Animal Vocalization Generative Network (AVGN)
Tim Sainburg (PhD student, UCSD, Gentner Laboratory)
This project is a work in progress, some features are not yet completed.
This is a project for taking animal vocalization audio recordings, and learning a generative model of segments of those vocalizations (e.g. syllables) using modern machine learning techniques. Specifically. This package will take in a dataset of wav files, segment them into units (e.g. syllables of birdsong) and train a generative model on those segments. The learned latent representations can be used to cluster syllables in an unsupervised manner, generate novel syllables, visualize sequences, or perform several other analyses.
Overview of the package
Latent space generative modelling of song
Below is an example of a variational autoencoder trained on birdsong. In each example, points are selected from a low dimensional latent space, and are then passed through a decoder to be decoded into syllable spectrograms. We show in other notebook examples how to invert these spectrograms into waveforms (currently using Griffin and Lim inversion).
an example grid sampling from Bengalese Finch song (from a 2D Multidimensional Scaling Autoencoder)
an example interpolation of Bengalese finch song (from a 16D Variational Autoencoder)
an example interpolation of Cassin's vireo song (from a 16D Variational Autoencoder)
An example of transcribed Bengalese Finch song
Below is an example of a combination of the HDBSCAN and UMAP algorithms, first used to reduce the dimensionality of syllables, then used to cluster syllables into discrete categories.
(left) Distribution of syllables in UMAP dimensionality reduction, labelled using HDBSCAN. Each dot is a syllable from the same finch. (right) The same plot as to the left, replacing syllables with line segments connecting syllables, representing syllable transitions.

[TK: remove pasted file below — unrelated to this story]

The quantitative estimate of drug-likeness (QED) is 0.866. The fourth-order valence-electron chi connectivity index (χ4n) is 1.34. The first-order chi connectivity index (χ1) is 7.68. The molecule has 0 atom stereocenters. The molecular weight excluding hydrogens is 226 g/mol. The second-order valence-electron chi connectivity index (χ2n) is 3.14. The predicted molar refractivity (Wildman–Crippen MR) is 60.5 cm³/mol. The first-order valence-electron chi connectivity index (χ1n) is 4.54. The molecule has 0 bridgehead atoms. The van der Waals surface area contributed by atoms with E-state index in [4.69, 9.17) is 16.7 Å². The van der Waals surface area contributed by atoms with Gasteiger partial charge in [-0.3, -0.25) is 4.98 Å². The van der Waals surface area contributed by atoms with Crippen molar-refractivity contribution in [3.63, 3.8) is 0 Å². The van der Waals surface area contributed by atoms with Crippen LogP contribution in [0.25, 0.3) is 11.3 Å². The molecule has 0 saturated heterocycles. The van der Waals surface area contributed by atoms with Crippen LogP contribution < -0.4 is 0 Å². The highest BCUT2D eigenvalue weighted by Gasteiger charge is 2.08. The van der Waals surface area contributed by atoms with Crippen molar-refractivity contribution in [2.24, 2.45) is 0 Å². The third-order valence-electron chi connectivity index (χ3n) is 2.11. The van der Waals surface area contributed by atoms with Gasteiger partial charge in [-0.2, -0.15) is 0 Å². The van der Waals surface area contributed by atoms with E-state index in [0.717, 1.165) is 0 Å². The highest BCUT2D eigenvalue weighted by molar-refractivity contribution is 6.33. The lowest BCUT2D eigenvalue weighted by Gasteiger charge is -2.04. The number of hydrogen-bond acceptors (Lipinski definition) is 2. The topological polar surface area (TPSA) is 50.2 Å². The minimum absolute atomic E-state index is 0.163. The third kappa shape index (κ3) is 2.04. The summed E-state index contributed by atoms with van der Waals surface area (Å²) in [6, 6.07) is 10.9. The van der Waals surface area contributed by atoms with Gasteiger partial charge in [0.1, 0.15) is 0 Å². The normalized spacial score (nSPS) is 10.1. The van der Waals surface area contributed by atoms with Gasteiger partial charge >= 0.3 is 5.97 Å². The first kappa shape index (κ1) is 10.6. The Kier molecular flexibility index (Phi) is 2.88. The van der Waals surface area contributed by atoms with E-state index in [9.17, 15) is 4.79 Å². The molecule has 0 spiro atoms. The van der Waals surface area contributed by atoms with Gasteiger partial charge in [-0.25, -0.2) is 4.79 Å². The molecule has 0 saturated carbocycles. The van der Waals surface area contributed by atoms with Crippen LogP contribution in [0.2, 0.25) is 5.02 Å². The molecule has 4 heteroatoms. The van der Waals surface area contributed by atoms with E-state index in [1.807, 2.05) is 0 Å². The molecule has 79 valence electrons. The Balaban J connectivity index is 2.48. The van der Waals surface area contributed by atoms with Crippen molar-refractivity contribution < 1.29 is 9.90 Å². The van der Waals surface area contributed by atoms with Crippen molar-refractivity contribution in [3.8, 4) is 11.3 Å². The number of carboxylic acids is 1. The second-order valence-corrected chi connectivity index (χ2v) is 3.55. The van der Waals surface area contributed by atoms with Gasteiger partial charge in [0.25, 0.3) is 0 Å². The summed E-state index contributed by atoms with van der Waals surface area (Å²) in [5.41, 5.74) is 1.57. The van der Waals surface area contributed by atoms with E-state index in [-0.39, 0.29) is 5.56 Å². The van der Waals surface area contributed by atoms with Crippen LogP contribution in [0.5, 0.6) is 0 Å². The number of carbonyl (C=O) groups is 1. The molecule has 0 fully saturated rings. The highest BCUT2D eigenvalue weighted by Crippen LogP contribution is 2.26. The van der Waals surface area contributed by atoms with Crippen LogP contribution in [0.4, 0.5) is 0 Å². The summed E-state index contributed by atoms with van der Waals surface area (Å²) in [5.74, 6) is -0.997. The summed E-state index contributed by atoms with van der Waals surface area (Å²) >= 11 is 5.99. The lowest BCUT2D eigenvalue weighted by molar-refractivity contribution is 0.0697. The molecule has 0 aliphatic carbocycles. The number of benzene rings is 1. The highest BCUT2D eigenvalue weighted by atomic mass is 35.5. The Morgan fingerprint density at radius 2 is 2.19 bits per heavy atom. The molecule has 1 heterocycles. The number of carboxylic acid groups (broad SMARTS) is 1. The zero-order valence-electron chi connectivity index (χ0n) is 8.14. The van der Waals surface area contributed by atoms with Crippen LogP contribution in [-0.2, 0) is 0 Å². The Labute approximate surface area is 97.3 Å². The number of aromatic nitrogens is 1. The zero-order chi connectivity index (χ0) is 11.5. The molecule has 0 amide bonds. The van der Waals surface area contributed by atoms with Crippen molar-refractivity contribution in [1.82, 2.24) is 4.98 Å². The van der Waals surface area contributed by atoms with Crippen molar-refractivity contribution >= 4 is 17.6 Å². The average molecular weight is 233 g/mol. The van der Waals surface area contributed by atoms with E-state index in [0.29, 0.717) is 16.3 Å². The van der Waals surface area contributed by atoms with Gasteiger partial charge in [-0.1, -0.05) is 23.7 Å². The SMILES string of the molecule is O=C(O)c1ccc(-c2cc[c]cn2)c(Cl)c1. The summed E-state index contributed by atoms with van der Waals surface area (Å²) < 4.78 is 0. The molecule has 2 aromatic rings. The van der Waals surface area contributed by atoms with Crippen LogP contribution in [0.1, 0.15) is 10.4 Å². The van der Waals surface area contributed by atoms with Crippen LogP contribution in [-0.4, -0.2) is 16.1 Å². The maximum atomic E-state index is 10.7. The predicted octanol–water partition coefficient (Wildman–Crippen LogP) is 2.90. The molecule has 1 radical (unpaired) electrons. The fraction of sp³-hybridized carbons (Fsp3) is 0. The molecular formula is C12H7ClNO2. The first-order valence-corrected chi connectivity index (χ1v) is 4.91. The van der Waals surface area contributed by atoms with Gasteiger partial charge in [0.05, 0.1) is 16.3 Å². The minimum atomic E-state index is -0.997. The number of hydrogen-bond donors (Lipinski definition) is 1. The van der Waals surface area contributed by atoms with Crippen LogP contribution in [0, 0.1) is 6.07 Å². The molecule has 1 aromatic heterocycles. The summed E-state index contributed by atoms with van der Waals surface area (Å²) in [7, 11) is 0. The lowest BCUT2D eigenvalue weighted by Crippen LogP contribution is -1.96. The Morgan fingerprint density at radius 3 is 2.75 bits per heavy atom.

The entire sequence dataset from Katahira et al., for the same Bengalese finch as above. Each vertical bar represents one song, and each color represents one syllable.
(top) Syllabic transcriptions of the same bird. (bottom) the same syllables, segmented, normalized, and padded.
Examples of of different songbirds are located in the
notebooks/birdsong folder. There is no explicit documentation, but we will work on adding better docstrings to different functions (as we clean them up), and adding more notes to the example notebooks.
Currently there are two example birds - Cassins vireo, and Bengalese finch. The Cassin's vireo example dataset compares hand labelled syllables to syllable labels learned using out method, and thus uses the same segmentations as the manual method. The Bengalese finch is segmented automatically. I'm currently working on adding a few more species (both songbirds and other species).
To use these notebooks on your own dataset, clone this repo and copy the methods from one of the examples. You will need to change the parameters as well as parse date/time information in
The GAIA autoencoder is not currently implemented in AVGN. I have a GAIA specific repo with that implementation, that will probably need some adjustments to work with AVGN. Feel free to try to pull them together and make a PR.
Some of these functions use a lot of RAM (for example loading your whole dataset into RAM). If RAM is an issue for you, try using the data_interator from https://github.com/timsainb/GAIA
to install run python
Hedley, Richard (2016): Data used in PLoS One article “Complexity, Predictability and Time Homogeneity of Syntax in the Songs of Cassin’s Vireo (Vireo cassini)” by Hedley (2016). figshare. https://doi.org/10.6084/m9.figshare.3081814.v1
Katahira K, Suzuki K, Kagawa H, Okanoya K (2013) A simple explanation for the evolution of complex song syntax in Bengalese finches. Biology Letters 9(6): 20130842. https://doi.org/10.1098/rsbl.2013.0842 https://datadryad.org//resource/doi:10.5061/dryad.6pt8g
Katahira K, Suzuki K, Kagawa H, Okanoya K (2013) Data from: A simple explanation for the evolution of complex song syntax in Bengalese finches. Dryad Digital Repository. https://doi.org/10.5061/dryad.6pt8g
Arriaga, J. G., Cody, M. L., Vallejo, E. E., & Taylor, C. E. (2015). Bird-DB: A database for annotated bird song sequences. Ecological informatics, 27, 21-25. http://taylor0.biology.ucla.edu/birdDBQuery/
- rewrite functions and add docstrings
- make less RAM heavy
- add other animal vocalization datasets
Project based on the cookiecutter data science project template. #cookiecutterdatascience